Tulang

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Tulang Islet
Tulang islet.jpg
Tulang is located in Camotes Islands
Tulang Diot
Tulang Diot
Location of Tulang Islet (Tulang Diot)
Geography
Location Camotes Sea
Coordinates 10°43′N 124°19′E / 10.717°N 124.317°E / 10.717; 124.317
Area ~40 ha (99 acres)
Length ~1.6 km (1.0 mi)
Width ~0.6 km (0.4 mi)
Demographics
Population 1,000 (as at 2010)
Density 2,500/km2 (6,500/sq mi)

Tulang is an island in the province of Cebu. Located east of Cebu Island and west of Leyte Island.

Tulang is a part of brgy Esperanza in the municipality of San Francisco. Tulang islet (known locally as Tulang Diot) is a five-minute boat ride from Tulang Dako on the main island of Pacijan. The islet is almost entirely covered with coconut palms: the residential area is confined to a small triangle at the southern end. It measures about 1.6 by 0.6 kilometres (1.0 by 0.4 mi), total area about 40 ha (99 acres), of which only 3.5 ha (8.6 acres)(8.8%) is inhabited.

Protohistory[edit]

Carl Guthe, director of the University of Michigan Anthropological Museum, during his 1923-25 collecting trip and explorations of archaeological sites in the Philippines,[1] conducted an archeological dig in a cave site on Tulang. Located on the southeastern coast of the island, the cave measures about 3.7 by 2.7 metres (12 by 9 feet). Guthe reported it to contain bone fragments and teeth of about 60 individuals. Associated grave goods included earthenware pottery, shell bracelets, bronze and iron artefacts (iron tang, bronze chisel, iron blade), glass and stone beads, hammerstone and pestle. Filed teeth were also recovered from this site.[a]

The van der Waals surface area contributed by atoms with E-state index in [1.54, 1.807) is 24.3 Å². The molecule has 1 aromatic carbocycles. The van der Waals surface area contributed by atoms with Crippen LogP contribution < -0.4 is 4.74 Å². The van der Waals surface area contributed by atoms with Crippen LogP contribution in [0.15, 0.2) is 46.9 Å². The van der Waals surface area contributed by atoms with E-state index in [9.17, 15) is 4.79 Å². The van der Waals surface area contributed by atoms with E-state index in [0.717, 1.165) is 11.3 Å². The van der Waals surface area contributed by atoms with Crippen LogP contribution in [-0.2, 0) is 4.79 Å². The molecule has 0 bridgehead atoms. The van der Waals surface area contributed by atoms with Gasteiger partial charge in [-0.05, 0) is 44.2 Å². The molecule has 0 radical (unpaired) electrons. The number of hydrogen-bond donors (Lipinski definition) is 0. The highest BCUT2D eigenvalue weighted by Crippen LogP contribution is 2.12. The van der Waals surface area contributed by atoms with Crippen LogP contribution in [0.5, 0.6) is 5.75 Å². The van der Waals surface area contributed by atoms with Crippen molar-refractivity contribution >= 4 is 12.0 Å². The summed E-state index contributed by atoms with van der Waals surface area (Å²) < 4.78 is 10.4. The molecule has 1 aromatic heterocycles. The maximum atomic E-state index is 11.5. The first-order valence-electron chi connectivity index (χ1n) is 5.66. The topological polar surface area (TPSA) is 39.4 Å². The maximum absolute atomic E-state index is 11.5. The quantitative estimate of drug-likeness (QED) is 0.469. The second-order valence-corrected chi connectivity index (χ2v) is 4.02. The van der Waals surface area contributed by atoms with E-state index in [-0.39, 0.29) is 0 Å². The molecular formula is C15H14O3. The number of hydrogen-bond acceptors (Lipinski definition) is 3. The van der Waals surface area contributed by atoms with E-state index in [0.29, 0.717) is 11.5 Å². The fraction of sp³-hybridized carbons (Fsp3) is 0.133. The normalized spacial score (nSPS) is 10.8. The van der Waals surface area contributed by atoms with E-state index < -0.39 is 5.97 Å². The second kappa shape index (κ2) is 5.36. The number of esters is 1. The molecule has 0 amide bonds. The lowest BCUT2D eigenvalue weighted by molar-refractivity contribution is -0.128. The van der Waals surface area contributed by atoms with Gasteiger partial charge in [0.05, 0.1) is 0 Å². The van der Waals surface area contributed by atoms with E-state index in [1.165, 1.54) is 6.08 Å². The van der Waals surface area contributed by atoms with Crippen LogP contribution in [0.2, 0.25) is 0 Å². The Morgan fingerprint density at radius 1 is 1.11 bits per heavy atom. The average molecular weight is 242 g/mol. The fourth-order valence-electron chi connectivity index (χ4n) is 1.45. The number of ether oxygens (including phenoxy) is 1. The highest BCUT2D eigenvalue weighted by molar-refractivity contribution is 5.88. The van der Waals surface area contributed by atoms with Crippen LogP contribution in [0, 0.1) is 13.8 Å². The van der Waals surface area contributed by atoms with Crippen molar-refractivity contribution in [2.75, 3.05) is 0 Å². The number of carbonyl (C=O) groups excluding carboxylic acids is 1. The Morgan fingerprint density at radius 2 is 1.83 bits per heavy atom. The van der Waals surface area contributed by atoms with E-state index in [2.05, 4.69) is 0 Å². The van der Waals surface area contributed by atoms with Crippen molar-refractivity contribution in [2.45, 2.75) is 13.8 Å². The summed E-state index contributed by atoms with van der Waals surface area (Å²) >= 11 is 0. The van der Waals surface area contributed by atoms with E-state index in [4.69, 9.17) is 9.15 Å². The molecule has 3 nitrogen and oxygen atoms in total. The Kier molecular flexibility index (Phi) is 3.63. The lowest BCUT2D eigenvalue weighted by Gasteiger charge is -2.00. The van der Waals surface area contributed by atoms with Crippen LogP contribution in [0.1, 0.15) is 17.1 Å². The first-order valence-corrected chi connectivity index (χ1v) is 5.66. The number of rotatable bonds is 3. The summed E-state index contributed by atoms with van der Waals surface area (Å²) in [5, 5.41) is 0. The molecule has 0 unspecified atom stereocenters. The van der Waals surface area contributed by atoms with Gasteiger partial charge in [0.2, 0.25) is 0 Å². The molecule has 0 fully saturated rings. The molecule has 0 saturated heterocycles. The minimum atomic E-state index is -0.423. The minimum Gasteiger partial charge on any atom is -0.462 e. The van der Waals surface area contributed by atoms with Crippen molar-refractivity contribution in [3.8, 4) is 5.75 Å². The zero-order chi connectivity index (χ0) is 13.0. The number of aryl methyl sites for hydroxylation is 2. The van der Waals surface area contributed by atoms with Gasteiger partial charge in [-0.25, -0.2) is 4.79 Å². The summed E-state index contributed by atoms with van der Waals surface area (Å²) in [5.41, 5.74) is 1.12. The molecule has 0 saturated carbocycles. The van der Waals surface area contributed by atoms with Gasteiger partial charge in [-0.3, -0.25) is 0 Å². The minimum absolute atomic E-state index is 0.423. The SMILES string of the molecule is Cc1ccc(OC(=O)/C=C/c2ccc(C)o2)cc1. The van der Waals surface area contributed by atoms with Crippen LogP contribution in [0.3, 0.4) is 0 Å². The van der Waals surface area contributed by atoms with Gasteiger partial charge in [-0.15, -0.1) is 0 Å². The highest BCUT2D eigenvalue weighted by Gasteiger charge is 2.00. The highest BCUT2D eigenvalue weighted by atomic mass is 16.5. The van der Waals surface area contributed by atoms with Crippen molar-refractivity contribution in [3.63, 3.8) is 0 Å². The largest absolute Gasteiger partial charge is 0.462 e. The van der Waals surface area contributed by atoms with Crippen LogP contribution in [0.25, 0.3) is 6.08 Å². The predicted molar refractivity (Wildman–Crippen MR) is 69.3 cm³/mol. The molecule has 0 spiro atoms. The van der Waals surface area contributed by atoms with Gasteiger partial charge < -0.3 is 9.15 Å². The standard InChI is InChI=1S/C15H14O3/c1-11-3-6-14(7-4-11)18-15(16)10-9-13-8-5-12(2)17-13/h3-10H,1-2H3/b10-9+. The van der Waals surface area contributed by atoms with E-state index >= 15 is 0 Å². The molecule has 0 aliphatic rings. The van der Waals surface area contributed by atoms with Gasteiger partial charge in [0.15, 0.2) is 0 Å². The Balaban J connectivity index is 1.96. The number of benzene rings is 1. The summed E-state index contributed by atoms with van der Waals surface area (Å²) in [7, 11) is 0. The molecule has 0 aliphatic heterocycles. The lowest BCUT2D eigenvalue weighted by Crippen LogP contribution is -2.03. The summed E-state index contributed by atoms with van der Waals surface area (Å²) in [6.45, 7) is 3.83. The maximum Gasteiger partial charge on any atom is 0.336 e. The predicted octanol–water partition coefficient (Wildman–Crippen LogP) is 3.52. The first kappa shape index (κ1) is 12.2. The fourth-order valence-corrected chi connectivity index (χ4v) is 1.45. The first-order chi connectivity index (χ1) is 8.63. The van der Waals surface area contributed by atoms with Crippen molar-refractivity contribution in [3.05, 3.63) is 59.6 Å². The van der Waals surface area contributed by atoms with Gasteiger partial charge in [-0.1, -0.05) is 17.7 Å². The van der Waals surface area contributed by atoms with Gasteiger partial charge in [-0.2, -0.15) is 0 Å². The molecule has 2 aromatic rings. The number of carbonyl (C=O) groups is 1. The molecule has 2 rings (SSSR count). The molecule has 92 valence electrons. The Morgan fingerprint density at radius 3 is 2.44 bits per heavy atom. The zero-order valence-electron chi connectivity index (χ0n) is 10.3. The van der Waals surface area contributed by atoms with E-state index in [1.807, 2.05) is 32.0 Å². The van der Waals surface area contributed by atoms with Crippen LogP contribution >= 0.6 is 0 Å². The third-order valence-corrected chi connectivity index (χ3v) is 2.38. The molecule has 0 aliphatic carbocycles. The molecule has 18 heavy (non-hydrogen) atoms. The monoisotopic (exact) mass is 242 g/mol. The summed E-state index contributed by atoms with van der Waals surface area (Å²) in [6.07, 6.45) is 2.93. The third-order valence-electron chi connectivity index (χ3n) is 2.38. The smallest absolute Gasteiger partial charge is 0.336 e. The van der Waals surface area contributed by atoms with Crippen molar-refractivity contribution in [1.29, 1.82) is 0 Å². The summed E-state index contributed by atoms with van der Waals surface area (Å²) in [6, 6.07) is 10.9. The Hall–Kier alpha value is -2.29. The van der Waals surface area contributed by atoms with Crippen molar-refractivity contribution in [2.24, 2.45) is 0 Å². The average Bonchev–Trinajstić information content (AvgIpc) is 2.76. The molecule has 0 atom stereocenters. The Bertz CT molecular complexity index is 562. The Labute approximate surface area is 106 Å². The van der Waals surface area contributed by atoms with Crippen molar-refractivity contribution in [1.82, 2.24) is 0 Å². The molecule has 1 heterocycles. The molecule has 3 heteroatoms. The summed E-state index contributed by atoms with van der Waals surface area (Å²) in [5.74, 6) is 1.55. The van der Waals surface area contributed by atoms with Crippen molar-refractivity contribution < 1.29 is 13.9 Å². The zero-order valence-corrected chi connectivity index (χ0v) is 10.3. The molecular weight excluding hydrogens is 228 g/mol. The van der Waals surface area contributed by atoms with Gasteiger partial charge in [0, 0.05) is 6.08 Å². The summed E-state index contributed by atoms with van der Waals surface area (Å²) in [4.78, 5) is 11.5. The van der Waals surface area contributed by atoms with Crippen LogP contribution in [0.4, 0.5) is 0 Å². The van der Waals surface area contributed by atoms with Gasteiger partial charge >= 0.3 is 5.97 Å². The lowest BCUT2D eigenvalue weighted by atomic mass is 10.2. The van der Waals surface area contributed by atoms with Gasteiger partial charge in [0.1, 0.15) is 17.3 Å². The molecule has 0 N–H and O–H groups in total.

21st century[edit]

Just before Typhoon Yolanda struck on November 8, 2013, the mayor of San Francisco ordered the evacuation of all the residents (approximately 1,000) to the main island. This was credited with saving their lives as all houses on the island (about 500) were completely destroyed.[2]

Notes[edit]

  1. ^ Carl Guthe explored 485 sites comprising 120 caves, 134 burial grounds and 231 graves all over the Philippines that are contained in an inventory report now deposited at the University of Michigan.

References[edit]

  1. ^ Guthe, Carl E. (1927). "THE UNIVERSITY OF MICHIGAN PHILIPPINE EXPEDITION". American Anthropologist (University of Michigan / Blackwell Publishing Ltd) 29 (1): 69–76. doi:10.1525/aa.1927.29.1.02a00040. ISSN 1548-1433. 
  2. ^ McElroy, Andy (15 November 2013). "Evacuation saves whole island from Typhoon Haiyan". United Nations Office for Disaster Risk Reduction. Retrieved 8 November 2014. 

Coordinates: 10°43′N 124°19′E / 10.717°N 124.317°E / 10.717; 124.317